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Temple beats Florida International in Gasparilla Bowl, gets first bowl win since 2011

Frank Nutile threw one TD pass and scored another as Temple finished with a 7-6 record. The Owls' senior class ended with 33 wins, the most in school history.

Temple wide receiver Ventell Bryant (19) on a pass reception as Florida International cornerback Brad Muhammad (27) defends during the Bad Boy Mowers Gasparilla Bowl at Tropicana Field in St. Petersburg, Fla., on Thursday, Dec. 21, 2017. (Al Diaz/Miami Herald/TNS)
Temple wide receiver Ventell Bryant (19) on a pass reception as Florida International cornerback Brad Muhammad (27) defends during the Bad Boy Mowers Gasparilla Bowl at Tropicana Field in St. Petersburg, Fla., on Thursday, Dec. 21, 2017. (Al Diaz/Miami Herald/TNS)Read moreAl Diaz / Miami Herald

ST. PETERSBURG, Fla. – Temple quarterback Frank Nutile wasn't flashy but efficient. It was symbolic of his time as a starting quarterback, with him steadying what had been an inconsistent offense.

Making his sixth career start, all in a row, Nutile ran for one touchdown and threw for another as Temple defeated Florida International University, 28-3 in Thursday's Gasparilla Bowl at Tropicana Field.

Temple, which went 4-2 with Nutile as a starter, ended the season 7-6. The senior class ended with 33 wins, most in school history. FIU finished 8-5.

"We talked about winning one for our seniors," said Nutile, a redshirt junior, after the game.

Nutile, who earned his first start in the eighth game due to an injury to Logan Marchi, completed 18 of 28 passes for 254 yards, one touchdown, and no interceptions and was named the game's MVP.

"When the o-line blocks like that and the receivers get open it is kind of easy, I am just going through my reads," Nutile said. "And coach P [offensive coordinator Dave Patenaude] did a great job calling plays. It was a group effort."

Entering the game, all the attention went to Nutile's counterpart, FIU senior quarterback Alex McGough.

The game changed drastically in FIU's first offensive series, when McGough fractured his collarbone after running 17 yards for a first down.

A righthander, McGough stayed in the game for two handoffs before leaving for good. Sophomore Maurice Alexander, who had attempted six passes all season, replaced McGough.

Earlier this week, FIU coach Butch Davis said McGough was a definite NFL prospect and that he would be surprised if the 6-foot-3, 218-pound senior was not drafted.

McGough is FIU's all-time leader in career touchdown passes (66) and second with 9,091 passing yards, including the seven he got in his only pass attempt against Temple.'Without him, it wasn't surprising that the Panthers struggled to move the ball.

Davis also had high praise both during the week and after the game for Nutile.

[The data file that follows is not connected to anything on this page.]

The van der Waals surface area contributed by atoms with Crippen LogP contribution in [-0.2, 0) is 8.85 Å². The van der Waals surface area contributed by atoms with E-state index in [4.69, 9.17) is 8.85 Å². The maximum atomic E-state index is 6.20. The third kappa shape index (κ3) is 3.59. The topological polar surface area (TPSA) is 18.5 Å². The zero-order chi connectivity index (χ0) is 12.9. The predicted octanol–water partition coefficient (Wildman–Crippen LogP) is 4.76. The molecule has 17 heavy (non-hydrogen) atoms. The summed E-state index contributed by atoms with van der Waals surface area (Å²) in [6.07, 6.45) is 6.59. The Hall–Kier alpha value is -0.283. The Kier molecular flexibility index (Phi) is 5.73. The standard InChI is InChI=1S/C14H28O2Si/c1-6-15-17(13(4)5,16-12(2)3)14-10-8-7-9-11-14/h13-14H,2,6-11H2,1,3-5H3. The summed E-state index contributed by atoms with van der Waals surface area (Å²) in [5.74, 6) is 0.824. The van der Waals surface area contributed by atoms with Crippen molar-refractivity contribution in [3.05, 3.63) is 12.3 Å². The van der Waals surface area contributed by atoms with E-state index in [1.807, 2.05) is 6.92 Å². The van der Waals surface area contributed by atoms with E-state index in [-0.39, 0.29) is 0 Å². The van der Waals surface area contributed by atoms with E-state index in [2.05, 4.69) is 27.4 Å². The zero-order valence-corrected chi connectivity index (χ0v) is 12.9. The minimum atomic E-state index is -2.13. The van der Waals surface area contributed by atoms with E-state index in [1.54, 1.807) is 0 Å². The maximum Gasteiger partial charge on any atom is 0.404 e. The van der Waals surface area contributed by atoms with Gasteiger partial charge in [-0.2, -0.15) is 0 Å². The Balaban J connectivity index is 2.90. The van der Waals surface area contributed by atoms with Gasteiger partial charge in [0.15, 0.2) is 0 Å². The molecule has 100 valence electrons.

"His insertion into the starting lineup made a dramatic difference in their season," Davis said. "Once he came in, he gave them some poise, some stability, he runs the offense extremely well and he makes the right decisions."

Trailing 7-0, FIU scored its only points on a 27-yard field goal by Jose Borregales with 3 minutes and 12 seconds left in the third quarter.

From Temple's perspective, it could have been worse. On the play before, FIU had a third-and-5 from the Owls 10 when running back Napoleon Maxwell dropped a pass in the left flat that easily could have resulted in a touchdown.

On the next series, Temple used the passing game to take a 14-3 lead. Faced with a  first-and-30 on its own 30, Nutile completed passes of 13 yards to Keith Kirkwood, 17 to Isaiah Wright, and 39 yards to Adonis Jennings, who made a spectacular catch on the 1-yard line. On the play, FIU's Brad Muhammad was called for pass interference, but Jennings was somehow able to catch the ball while on the ground and hold onto it.

"We practice on-the-body-type catches in practice and I credit that (receivers) coach (Stan) Hixon and coach (Geoff) Collins," Jennings said. "Just our receiver group doing that day in and day out, and practicing and when the time came, I made a play."

David Hood then scored on a 1-yard run, but the play was overruled.

In this game, there were far more plays reviewed then there were scoring plays.

On the next play, Hood scored from 1-yard out. FIU thought he had fumbled, but the officials said he crossed the goal line before fumbling with 28 seconds left in the third quarter.

The Owls extended the lead to 21-3 when Nutile hit Isaiah Wright on a 45-yard scoring pass with 7:26 left. Wright caught the slant at the 35 and dashed to the end zone for his fourth touchdown reception.

Ryquell Armstead would later add a 5-yard touchdown run.

Temple opened the scoring on a 4-yard run by Nutile with 11 minutes, 45 seconds left in the first half.

That completed a 7-play, 68-yard drive, with the big play a 23-yard catch and run by Keith Kirkwood.

On the first play of the next series, an interception by Temple linebacker Shaun Bradley gave the Owls the ball at the FIU 45-yard-line. Coupled with an earlier pick by Owls safety Sean Chandler, it was the first time this season Temple has intercepted more than one pass in a game.

The Owls led 7-0 at halftime and held FIU to 42 passing yards.

Temple sophomore linebacker William Kwenkeu, who entered the game with one tackle for loss and no sacks, had two sacks among his six solo tackles. This game came a day after Kwenkeu, who was born in Cameroon, passed his test to earn his American citizenship. He will be officially sworn in on Wednesday.

When the Owls recorded their seventh sack late in the game, they broke the Gasparilla Bowl record of six set by Rutgers. It was a strong effort by both sides of the ball. When Temple was 3-5, qualifying for a bowl seemed iffy, but the Owls kept fighting.

"These players work so hard," Collins said. "They've done an amazing job. The future is bright at Temple football."